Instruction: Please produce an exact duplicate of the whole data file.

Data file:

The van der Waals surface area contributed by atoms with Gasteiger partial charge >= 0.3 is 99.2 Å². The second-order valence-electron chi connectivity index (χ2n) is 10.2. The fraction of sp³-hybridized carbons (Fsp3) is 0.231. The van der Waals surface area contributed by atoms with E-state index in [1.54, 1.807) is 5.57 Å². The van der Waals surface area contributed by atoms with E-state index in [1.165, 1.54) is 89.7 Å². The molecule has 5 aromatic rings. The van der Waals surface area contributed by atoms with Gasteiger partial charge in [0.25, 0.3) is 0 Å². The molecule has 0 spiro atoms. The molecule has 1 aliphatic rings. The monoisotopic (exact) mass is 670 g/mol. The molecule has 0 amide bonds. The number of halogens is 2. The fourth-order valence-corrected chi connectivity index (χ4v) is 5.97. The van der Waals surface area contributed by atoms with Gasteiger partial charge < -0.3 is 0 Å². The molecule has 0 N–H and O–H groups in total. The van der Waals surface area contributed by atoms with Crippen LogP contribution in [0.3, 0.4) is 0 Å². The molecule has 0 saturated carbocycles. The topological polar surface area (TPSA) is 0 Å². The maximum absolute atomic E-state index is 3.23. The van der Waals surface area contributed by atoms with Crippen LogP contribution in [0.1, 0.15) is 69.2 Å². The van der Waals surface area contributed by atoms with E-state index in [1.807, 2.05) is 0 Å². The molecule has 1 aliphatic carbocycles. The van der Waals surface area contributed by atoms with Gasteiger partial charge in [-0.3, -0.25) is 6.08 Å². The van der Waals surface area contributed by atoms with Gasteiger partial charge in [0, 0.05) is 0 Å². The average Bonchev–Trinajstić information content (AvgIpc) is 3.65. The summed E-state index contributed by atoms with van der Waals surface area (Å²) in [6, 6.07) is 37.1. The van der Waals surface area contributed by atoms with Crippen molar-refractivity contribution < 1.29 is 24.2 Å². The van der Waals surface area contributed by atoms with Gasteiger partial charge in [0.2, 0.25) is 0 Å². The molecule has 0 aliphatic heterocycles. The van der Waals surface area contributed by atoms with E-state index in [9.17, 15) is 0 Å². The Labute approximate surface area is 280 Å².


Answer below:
The van der Waals surface area contributed by atoms with Gasteiger partial charge >= 0.3 is 99.2 Å². The second-order valence-electron chi connectivity index (χ2n) is 10.2. The fraction of sp³-hybridized carbons (Fsp3) is 0.231. The van der Waals surface area contributed by atoms with E-state index in [1.54, 1.807) is 5.57 Å². The van der Waals surface area contributed by atoms with E-state index in [1.165, 1.54) is 89.7 Å². The molecule has 5 aromatic rings. The van der Waals surface area contributed by atoms with Gasteiger partial charge in [0.25, 0.3) is 0 Å². The molecule has 0 spiro atoms. The molecule has 1 aliphatic rings. The monoisotopic (exact) mass is 670 g/mol. The molecule has 0 amide bonds. The number of halogens is 2. The fourth-order valence-corrected chi connectivity index (χ4v) is 5.97. The van der Waals surface area contributed by atoms with Gasteiger partial charge < -0.3 is 0 Å². The molecule has 0 N–H and O–H groups in total. The van der Waals surface area contributed by atoms with Crippen LogP contribution in [0.3, 0.4) is 0 Å². The molecule has 0 saturated carbocycles. The topological polar surface area (TPSA) is 0 Å². The maximum absolute atomic E-state index is 3.23. The van der Waals surface area contributed by atoms with Crippen LogP contribution in [0.1, 0.15) is 69.2 Å². The van der Waals surface area contributed by atoms with E-state index in [1.807, 2.05) is 0 Å². The molecule has 1 aliphatic carbocycles. The van der Waals surface area contributed by atoms with Gasteiger partial charge in [-0.3, -0.25) is 6.08 Å². The van der Waals surface area contributed by atoms with Gasteiger partial charge in [0, 0.05) is 0 Å². The average Bonchev–Trinajstić information content (AvgIpc) is 3.65. The summed E-state index contributed by atoms with van der Waals surface area (Å²) in [6, 6.07) is 37.1. The van der Waals surface area contributed by atoms with Crippen molar-refractivity contribution < 1.29 is 24.2 Å². The van der Waals surface area contributed by atoms with Gasteiger partial charge in [0.2, 0.25) is 0 Å². The molecule has 0 aliphatic heterocycles. The van der Waals surface area contributed by atoms with E-state index in [9.17, 15) is 0 Å². The Labute approximate surface area is 280 Å².